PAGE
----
Scientists identify an antibody that can promote the immune systems ability to fight different types of cancer
Boston, May 22 :Scientists have identified an antibody that can promote the immune systems ability to fight different types of cancer and reduce tumour growth, making it an attractive candidate for immunotherapy.
In a new study published in the journal Science Immunology, researchers from the Brigham and Womens Hospital (BWH) in the US found that the antibody that can precisely target regulatory T cells which in turn unleashes the immune system to kill cancer cells.
Researchers, who were studying the underpinnings of multiple sclerosis, found that the antibody decreased tumor growth in models of skin, brain and colon cancer.
“My team studied a subpopulation of T cells that are supposed to prevent autoimmune disease, we had an idea,” said Howard Weiner, from BWH.
“If cancer is the opposite of an autoimmune disease, we could turn our investigations around and think about how to restore the immune systems ability to prevent cancers growth,” Weiner said.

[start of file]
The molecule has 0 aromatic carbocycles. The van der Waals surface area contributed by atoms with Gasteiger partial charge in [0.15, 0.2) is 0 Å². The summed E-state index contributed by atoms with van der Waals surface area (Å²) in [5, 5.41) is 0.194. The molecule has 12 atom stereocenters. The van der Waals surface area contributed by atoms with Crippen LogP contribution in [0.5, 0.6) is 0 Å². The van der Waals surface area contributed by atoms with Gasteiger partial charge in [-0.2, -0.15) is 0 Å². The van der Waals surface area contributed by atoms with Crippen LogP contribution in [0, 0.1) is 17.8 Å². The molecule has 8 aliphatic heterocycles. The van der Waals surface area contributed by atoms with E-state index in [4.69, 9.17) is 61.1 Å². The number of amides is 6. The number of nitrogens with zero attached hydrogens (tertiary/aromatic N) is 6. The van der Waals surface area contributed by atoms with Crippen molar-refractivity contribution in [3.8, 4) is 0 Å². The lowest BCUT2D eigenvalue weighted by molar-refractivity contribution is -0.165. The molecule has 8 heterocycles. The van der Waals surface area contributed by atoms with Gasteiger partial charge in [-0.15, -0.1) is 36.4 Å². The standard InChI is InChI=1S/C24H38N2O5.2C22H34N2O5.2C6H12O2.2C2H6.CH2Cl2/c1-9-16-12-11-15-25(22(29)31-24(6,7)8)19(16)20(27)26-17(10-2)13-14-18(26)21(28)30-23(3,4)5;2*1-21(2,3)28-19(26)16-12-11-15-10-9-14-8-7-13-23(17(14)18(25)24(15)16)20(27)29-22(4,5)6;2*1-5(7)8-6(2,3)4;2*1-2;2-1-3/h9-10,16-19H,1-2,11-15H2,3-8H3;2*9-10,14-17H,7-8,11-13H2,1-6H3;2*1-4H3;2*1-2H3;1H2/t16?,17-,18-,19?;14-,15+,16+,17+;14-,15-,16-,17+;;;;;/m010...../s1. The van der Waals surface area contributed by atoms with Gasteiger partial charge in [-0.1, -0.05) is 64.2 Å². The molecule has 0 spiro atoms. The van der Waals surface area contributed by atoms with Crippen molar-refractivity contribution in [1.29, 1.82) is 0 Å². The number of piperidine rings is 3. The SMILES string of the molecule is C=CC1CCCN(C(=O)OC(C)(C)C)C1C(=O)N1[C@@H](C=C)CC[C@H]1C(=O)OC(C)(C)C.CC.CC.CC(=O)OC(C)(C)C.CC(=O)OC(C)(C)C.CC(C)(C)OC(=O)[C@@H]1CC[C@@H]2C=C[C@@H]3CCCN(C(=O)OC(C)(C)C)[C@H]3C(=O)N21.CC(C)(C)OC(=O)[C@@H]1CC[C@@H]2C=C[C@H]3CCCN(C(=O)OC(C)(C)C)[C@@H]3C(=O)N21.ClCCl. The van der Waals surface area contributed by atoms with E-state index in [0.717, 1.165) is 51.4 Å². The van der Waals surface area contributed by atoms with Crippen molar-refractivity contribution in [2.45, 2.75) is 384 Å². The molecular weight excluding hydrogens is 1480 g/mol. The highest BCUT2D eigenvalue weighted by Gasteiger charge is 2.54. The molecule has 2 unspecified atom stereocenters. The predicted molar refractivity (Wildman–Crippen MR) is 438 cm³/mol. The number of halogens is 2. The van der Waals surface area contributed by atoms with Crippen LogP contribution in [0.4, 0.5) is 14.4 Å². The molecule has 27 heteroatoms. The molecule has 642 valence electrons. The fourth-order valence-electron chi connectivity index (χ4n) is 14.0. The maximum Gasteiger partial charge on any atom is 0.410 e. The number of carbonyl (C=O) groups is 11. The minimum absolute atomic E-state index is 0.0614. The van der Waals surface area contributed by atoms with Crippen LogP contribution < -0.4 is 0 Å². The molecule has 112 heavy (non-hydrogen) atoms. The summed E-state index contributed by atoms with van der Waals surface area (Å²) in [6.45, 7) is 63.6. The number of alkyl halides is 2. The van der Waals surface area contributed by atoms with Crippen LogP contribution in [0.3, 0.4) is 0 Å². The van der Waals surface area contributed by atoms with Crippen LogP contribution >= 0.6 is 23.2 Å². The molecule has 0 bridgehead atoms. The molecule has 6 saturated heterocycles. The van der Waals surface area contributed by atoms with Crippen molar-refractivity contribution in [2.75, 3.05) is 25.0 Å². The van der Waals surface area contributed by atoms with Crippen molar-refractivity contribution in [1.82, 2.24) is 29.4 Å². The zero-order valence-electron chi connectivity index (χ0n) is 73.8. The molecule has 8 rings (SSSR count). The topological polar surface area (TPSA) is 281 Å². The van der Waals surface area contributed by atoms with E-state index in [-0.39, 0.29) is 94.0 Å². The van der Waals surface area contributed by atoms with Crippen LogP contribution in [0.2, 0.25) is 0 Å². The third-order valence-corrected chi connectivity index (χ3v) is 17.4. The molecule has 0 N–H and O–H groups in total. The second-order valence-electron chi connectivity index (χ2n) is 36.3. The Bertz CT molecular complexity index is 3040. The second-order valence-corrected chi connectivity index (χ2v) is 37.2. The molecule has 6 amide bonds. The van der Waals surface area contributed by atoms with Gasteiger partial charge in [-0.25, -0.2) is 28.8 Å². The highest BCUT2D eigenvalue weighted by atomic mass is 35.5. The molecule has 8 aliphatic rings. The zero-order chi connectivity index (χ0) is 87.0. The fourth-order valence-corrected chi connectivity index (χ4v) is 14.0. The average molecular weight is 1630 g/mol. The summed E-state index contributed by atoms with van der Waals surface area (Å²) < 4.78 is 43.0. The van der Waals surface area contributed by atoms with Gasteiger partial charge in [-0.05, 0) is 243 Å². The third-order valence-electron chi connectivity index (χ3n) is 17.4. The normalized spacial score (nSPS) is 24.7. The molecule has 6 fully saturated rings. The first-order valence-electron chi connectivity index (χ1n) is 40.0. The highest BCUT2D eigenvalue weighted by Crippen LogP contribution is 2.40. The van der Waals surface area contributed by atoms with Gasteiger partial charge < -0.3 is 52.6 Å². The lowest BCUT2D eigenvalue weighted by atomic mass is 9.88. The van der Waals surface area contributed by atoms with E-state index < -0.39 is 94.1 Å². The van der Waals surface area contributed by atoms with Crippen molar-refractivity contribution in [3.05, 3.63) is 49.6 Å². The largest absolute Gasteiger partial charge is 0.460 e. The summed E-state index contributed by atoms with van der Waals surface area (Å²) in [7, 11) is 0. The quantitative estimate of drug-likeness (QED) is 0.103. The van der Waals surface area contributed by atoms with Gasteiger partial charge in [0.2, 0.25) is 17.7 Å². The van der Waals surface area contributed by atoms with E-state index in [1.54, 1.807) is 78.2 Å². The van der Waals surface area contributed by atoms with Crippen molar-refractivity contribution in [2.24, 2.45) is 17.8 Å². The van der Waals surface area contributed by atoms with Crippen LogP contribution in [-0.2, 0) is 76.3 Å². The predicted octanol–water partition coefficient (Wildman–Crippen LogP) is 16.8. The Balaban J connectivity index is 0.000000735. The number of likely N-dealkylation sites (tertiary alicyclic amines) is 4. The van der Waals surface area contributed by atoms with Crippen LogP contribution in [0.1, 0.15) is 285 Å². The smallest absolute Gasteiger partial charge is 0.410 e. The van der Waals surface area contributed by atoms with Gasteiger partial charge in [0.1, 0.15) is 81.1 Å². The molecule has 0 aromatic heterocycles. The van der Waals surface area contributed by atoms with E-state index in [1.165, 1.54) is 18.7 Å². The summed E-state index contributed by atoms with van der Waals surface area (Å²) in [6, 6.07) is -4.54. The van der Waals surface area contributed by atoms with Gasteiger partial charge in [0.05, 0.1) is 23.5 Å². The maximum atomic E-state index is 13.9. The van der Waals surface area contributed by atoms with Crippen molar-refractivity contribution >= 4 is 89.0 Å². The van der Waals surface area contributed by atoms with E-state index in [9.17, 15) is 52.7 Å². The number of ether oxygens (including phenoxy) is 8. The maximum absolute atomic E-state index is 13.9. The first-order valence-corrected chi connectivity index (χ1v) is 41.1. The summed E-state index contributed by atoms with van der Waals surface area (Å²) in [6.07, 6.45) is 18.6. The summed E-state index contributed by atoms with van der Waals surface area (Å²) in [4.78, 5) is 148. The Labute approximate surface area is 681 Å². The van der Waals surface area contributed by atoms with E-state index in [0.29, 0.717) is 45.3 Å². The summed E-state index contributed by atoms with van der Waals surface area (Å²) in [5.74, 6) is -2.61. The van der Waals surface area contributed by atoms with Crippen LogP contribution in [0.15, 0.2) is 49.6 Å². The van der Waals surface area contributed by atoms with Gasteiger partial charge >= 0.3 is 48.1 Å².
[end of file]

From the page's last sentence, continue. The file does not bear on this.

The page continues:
T cells (Tregs), which help maintain the immune systems tolerance of self, can also promote cancers growth by preventing the bodys immune system from detecting and attacking cancer cells.
The researchers found that they could precisely target Tregs using an antibody that locks in on a molecular complex thats uniquely expressed on the cell surface of Tregs.
The team developed these anti-LAP antibodies initially to investigate the development of multiple sclerosis, but realised that their work had implications for the study of cancer.
Previous studies have shown that LAP+ cells are increased in human cancer and predict a poor prognosis. Being able to target these cells could offer a new way to treat the disease.
In the current study, researchers studied how well anti- LAP antibodies could work in blocking the essential mechanisms of Tregs and restoring the immune systems ability to fight cancer.
They found that anti-LAP acts on multiple cell populations to promote the immune systems ability to fight cancer, including increasing the activity of certain types of T cells and enhancing immune memory.
“In addition to studying its therapeutic effect, we wanted to characterise the mechanism by which the anti-LAP antibody can activate the immune system,” said Galina Gabriely, a scientist in the Weiner laboratory.
“We found that it affects multiple arms of the immune system,” said Gabriely.